King & Spalding LLP (Paul D. Clement, of the District of Columbia bar, admitted pro hac vice, of counsel), Cravath, Swaine & Moore LLP, New York City (Thomas G. Rafferty, Antony L. Ryan and Samira Shah of counsel), and Connolly Bove Lodge & Hutz LLP, Wilmington, Delaware (Henry E. Gallagher, Jr., of counsel), for respondent in the second above-entitled action.

Willkie Farr & Gallagher LLP, New York City (Kelly M. Hnatt and Derek M. Schoenmann of counsel), Richard I. Miller, General Counsel, American Institute of Certified Public Accountants, and Bradley M. Pryba for American Institute of Certified Public Accountants and another, amici curiae in the first and second above-entitled actions.

Gibson, Dunn & Crutcher LLP, Washington, D.C. (Douglas R. Cox, Michael J. Scanlon, Jason J. Mendro and Dace A. Caldwell of counsel), for Center for Audit Quality, amicus curiae in the first and second above-entitled actions.



In these two appeals, plaintiffs ask us, in effect, to reinterpret New York law so as to broaden the remedies available to creditors or shareholders of a corporation whose management engaged in financial fraud that was allegedly either assisted or not detected at all or soon enough by the corporation's outside professional advisers, such as auditors, investment bankers, financial advisers and lawyers. For the reasons that follow, we decline to alter our precedent relating to in pari delicto, and imputation and the adverse interest exception, as we would have to do to bring about the expansion of third-party liability sought by plaintiffs here.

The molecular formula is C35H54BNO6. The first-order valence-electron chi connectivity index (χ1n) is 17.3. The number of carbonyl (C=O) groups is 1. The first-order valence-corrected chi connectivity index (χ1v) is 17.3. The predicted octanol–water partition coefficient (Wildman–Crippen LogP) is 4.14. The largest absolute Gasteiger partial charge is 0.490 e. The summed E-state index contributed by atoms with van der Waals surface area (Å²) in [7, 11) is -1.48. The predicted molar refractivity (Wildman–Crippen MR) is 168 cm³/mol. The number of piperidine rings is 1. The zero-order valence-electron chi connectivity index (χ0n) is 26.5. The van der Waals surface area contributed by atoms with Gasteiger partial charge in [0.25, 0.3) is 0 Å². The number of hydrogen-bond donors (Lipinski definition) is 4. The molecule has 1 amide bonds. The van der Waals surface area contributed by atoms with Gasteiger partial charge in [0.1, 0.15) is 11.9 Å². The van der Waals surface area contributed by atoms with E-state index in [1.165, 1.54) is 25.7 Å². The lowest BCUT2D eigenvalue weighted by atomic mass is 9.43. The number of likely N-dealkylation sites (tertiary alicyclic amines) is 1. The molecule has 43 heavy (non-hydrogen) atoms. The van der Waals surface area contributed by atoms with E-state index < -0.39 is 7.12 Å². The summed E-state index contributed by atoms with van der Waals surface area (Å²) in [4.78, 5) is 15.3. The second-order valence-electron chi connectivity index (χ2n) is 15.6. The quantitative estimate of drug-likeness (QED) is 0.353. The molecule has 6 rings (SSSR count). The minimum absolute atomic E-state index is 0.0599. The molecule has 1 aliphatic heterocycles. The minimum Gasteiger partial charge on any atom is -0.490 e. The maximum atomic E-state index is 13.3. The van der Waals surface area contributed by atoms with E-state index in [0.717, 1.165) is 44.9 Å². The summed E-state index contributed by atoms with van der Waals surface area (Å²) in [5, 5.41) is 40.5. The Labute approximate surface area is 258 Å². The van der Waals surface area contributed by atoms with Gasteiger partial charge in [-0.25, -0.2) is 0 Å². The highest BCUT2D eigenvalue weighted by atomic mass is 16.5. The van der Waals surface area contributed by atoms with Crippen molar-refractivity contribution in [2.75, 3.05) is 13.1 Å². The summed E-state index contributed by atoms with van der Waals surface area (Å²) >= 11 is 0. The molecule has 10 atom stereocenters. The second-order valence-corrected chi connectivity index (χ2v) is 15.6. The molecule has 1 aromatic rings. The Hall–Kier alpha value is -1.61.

I. Kirschner

This lawsuit was triggered by the collapse of Refco, once a leading provider of brokerage and clearing services in the derivatives, currency and futures markets. After a leveraged buyout in August 2004, Refco became a public company in August 2005 by way of an initial public offering.1 In October 2005, Refco disclosed that its president and chief executive officer had orchestrated a succession of loans, apparently beginning as farback as 1998, which hid hundreds of millions of dollars of the company's uncollectible debt from the public and regulators. These maneuvers created a falsely positive picture of Refco's financial condition.2 In short order, this

[938 N.E.2d 946, 912 N.Y.S.2d 513]

revelation caused Refco's stock to plummet and RCM, Refco's brokerage arm, to experience a "run" on customer accounts, forcing Refco to file for bankruptcy protection.

In December 2006, the United States Bankruptcy Court for the Southern District of New York confirmed Refco's chapter 11 bankruptcy plan, which became effective soon thereafter. Under the plan, secured lenders, who were owed $717 million, were paid in full; Refco's bondholders and the securities customers and unsecured creditors of RCM were due to receive 83.4 cents, 85.6 cents and 37.6 cents on the dollar, respectively; and Refco's general creditors with unsecured claims could expect from 23 cents to 37.6 cents on the dollar ( see One Chapter of Refco Saga Closed, 47 Bankr Ct. Decisions Wkly. News & Comment. [No. 13], Jan. 16, 2007, at 2; Refco Exits Bankruptcy Protection, New York Times, Dec. 27, 2006, section C, at 3).